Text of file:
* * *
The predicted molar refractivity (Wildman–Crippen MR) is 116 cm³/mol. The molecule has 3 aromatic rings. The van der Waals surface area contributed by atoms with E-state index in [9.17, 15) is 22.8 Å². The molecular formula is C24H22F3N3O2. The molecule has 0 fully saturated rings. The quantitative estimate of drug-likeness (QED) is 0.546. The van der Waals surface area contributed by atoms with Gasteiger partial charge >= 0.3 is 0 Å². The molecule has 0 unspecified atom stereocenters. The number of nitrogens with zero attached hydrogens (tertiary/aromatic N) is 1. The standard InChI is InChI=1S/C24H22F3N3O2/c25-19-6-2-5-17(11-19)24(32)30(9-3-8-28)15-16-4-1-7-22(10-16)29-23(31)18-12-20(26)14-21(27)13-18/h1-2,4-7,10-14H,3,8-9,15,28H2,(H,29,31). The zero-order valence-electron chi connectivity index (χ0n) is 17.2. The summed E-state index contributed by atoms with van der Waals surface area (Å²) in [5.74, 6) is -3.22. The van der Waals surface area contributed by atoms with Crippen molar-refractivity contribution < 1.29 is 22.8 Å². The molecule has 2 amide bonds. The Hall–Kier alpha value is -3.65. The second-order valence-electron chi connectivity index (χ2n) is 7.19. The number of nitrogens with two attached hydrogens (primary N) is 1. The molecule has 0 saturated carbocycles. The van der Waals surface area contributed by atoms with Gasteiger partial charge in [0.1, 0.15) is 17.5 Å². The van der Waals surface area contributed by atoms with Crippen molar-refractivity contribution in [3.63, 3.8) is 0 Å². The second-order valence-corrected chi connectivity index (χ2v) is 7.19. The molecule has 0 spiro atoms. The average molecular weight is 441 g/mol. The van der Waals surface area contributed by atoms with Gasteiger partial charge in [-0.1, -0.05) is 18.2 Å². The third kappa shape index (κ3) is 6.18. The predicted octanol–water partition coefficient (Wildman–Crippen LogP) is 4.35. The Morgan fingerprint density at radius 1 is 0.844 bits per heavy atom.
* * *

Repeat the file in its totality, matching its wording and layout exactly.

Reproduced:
The predicted molar refractivity (Wildman–Crippen MR) is 116 cm³/mol. The molecule has 3 aromatic rings. The van der Waals surface area contributed by atoms with E-state index in [9.17, 15) is 22.8 Å². The molecular formula is C24H22F3N3O2. The molecule has 0 fully saturated rings. The quantitative estimate of drug-likeness (QED) is 0.546. The van der Waals surface area contributed by atoms with Gasteiger partial charge >= 0.3 is 0 Å². The molecule has 0 unspecified atom stereocenters. The number of nitrogens with zero attached hydrogens (tertiary/aromatic N) is 1. The standard InChI is InChI=1S/C24H22F3N3O2/c25-19-6-2-5-17(11-19)24(32)30(9-3-8-28)15-16-4-1-7-22(10-16)29-23(31)18-12-20(26)14-21(27)13-18/h1-2,4-7,10-14H,3,8-9,15,28H2,(H,29,31). The zero-order valence-electron chi connectivity index (χ0n) is 17.2. The summed E-state index contributed by atoms with van der Waals surface area (Å²) in [5.74, 6) is -3.22. The van der Waals surface area contributed by atoms with Crippen molar-refractivity contribution < 1.29 is 22.8 Å². The molecule has 2 amide bonds. The Hall–Kier alpha value is -3.65. The second-order valence-electron chi connectivity index (χ2n) is 7.19. The number of nitrogens with two attached hydrogens (primary N) is 1. The molecule has 0 saturated carbocycles. The van der Waals surface area contributed by atoms with Gasteiger partial charge in [0.1, 0.15) is 17.5 Å². The van der Waals surface area contributed by atoms with Crippen molar-refractivity contribution in [3.63, 3.8) is 0 Å². The second-order valence-corrected chi connectivity index (χ2v) is 7.19. The molecule has 0 spiro atoms. The average molecular weight is 441 g/mol. The van der Waals surface area contributed by atoms with Gasteiger partial charge in [-0.1, -0.05) is 18.2 Å². The third kappa shape index (κ3) is 6.18. The predicted octanol–water partition coefficient (Wildman–Crippen LogP) is 4.35. The Morgan fingerprint density at radius 1 is 0.844 bits per heavy atom.